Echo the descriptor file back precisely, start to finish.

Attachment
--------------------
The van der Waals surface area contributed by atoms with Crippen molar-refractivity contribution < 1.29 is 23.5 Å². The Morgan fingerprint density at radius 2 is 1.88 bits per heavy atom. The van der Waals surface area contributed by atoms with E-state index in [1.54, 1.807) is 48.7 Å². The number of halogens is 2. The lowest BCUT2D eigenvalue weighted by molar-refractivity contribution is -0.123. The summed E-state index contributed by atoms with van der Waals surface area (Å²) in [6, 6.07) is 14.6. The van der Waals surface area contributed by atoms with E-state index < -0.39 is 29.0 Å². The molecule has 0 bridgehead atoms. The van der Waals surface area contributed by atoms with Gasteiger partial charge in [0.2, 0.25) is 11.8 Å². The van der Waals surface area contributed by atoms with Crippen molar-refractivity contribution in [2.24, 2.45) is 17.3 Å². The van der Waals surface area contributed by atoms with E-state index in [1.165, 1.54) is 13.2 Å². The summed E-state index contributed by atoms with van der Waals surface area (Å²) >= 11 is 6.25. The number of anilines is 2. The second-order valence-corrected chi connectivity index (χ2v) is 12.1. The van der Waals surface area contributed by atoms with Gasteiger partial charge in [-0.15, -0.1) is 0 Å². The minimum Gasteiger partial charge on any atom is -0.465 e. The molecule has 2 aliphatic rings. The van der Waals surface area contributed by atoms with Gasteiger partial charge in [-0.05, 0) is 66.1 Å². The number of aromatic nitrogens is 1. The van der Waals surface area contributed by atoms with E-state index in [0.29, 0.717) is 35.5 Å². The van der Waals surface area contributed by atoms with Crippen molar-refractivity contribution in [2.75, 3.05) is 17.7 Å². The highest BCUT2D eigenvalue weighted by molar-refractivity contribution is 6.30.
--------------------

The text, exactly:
The van der Waals surface area contributed by atoms with Crippen molar-refractivity contribution < 1.29 is 23.5 Å². The Morgan fingerprint density at radius 2 is 1.88 bits per heavy atom. The van der Waals surface area contributed by atoms with E-state index in [1.54, 1.807) is 48.7 Å². The number of halogens is 2. The lowest BCUT2D eigenvalue weighted by molar-refractivity contribution is -0.123. The summed E-state index contributed by atoms with van der Waals surface area (Å²) in [6, 6.07) is 14.6. The van der Waals surface area contributed by atoms with E-state index < -0.39 is 29.0 Å². The molecule has 0 bridgehead atoms. The van der Waals surface area contributed by atoms with Gasteiger partial charge in [0.2, 0.25) is 11.8 Å². The van der Waals surface area contributed by atoms with Crippen molar-refractivity contribution in [2.24, 2.45) is 17.3 Å². The van der Waals surface area contributed by atoms with E-state index in [1.165, 1.54) is 13.2 Å². The summed E-state index contributed by atoms with van der Waals surface area (Å²) >= 11 is 6.25. The number of anilines is 2. The second-order valence-corrected chi connectivity index (χ2v) is 12.1. The van der Waals surface area contributed by atoms with Gasteiger partial charge in [-0.15, -0.1) is 0 Å². The minimum Gasteiger partial charge on any atom is -0.465 e. The molecule has 2 aliphatic rings. The van der Waals surface area contributed by atoms with Gasteiger partial charge in [-0.05, 0) is 66.1 Å². The number of aromatic nitrogens is 1. The van der Waals surface area contributed by atoms with E-state index in [0.29, 0.717) is 35.5 Å². The van der Waals surface area contributed by atoms with Crippen molar-refractivity contribution in [2.75, 3.05) is 17.7 Å². The highest BCUT2D eigenvalue weighted by molar-refractivity contribution is 6.30.